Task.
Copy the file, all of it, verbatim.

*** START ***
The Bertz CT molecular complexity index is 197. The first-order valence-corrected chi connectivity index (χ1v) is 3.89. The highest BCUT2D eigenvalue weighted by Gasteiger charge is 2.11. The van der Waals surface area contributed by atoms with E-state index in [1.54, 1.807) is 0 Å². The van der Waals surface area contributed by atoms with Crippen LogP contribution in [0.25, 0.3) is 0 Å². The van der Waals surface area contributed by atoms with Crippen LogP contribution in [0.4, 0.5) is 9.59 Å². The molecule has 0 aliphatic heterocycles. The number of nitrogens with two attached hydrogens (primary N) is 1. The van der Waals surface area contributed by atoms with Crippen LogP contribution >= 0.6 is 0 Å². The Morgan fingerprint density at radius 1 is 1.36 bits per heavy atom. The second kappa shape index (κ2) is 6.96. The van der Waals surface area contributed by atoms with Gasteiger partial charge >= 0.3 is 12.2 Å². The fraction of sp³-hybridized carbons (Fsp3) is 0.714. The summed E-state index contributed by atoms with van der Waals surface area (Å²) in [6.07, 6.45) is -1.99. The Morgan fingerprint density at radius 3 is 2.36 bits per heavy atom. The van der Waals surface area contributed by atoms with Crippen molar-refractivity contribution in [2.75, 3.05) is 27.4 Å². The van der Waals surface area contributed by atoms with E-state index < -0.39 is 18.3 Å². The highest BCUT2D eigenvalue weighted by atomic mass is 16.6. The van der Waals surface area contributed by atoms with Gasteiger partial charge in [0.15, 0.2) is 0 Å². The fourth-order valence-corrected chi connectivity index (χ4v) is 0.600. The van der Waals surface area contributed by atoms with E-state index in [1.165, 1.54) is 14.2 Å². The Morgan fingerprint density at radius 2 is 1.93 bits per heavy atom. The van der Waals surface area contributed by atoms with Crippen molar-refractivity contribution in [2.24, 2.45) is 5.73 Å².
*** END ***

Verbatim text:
The Bertz CT molecular complexity index is 197. The first-order valence-corrected chi connectivity index (χ1v) is 3.89. The highest BCUT2D eigenvalue weighted by Gasteiger charge is 2.11. The van der Waals surface area contributed by atoms with E-state index in [1.54, 1.807) is 0 Å². The van der Waals surface area contributed by atoms with Crippen LogP contribution in [0.25, 0.3) is 0 Å². The van der Waals surface area contributed by atoms with Crippen LogP contribution in [0.4, 0.5) is 9.59 Å². The molecule has 0 aliphatic heterocycles. The number of nitrogens with two attached hydrogens (primary N) is 1. The van der Waals surface area contributed by atoms with Crippen LogP contribution >= 0.6 is 0 Å². The Morgan fingerprint density at radius 1 is 1.36 bits per heavy atom. The second kappa shape index (κ2) is 6.96. The van der Waals surface area contributed by atoms with Gasteiger partial charge >= 0.3 is 12.2 Å². The fraction of sp³-hybridized carbons (Fsp3) is 0.714. The summed E-state index contributed by atoms with van der Waals surface area (Å²) in [6.07, 6.45) is -1.99. The Morgan fingerprint density at radius 3 is 2.36 bits per heavy atom. The van der Waals surface area contributed by atoms with Crippen molar-refractivity contribution in [2.75, 3.05) is 27.4 Å². The van der Waals surface area contributed by atoms with E-state index < -0.39 is 18.3 Å². The highest BCUT2D eigenvalue weighted by atomic mass is 16.6. The van der Waals surface area contributed by atoms with Gasteiger partial charge in [0.15, 0.2) is 0 Å². The fourth-order valence-corrected chi connectivity index (χ4v) is 0.600. The van der Waals surface area contributed by atoms with E-state index in [1.165, 1.54) is 14.2 Å². The Morgan fingerprint density at radius 2 is 1.93 bits per heavy atom. The van der Waals surface area contributed by atoms with Crippen molar-refractivity contribution in [2.24, 2.45) is 5.73 Å².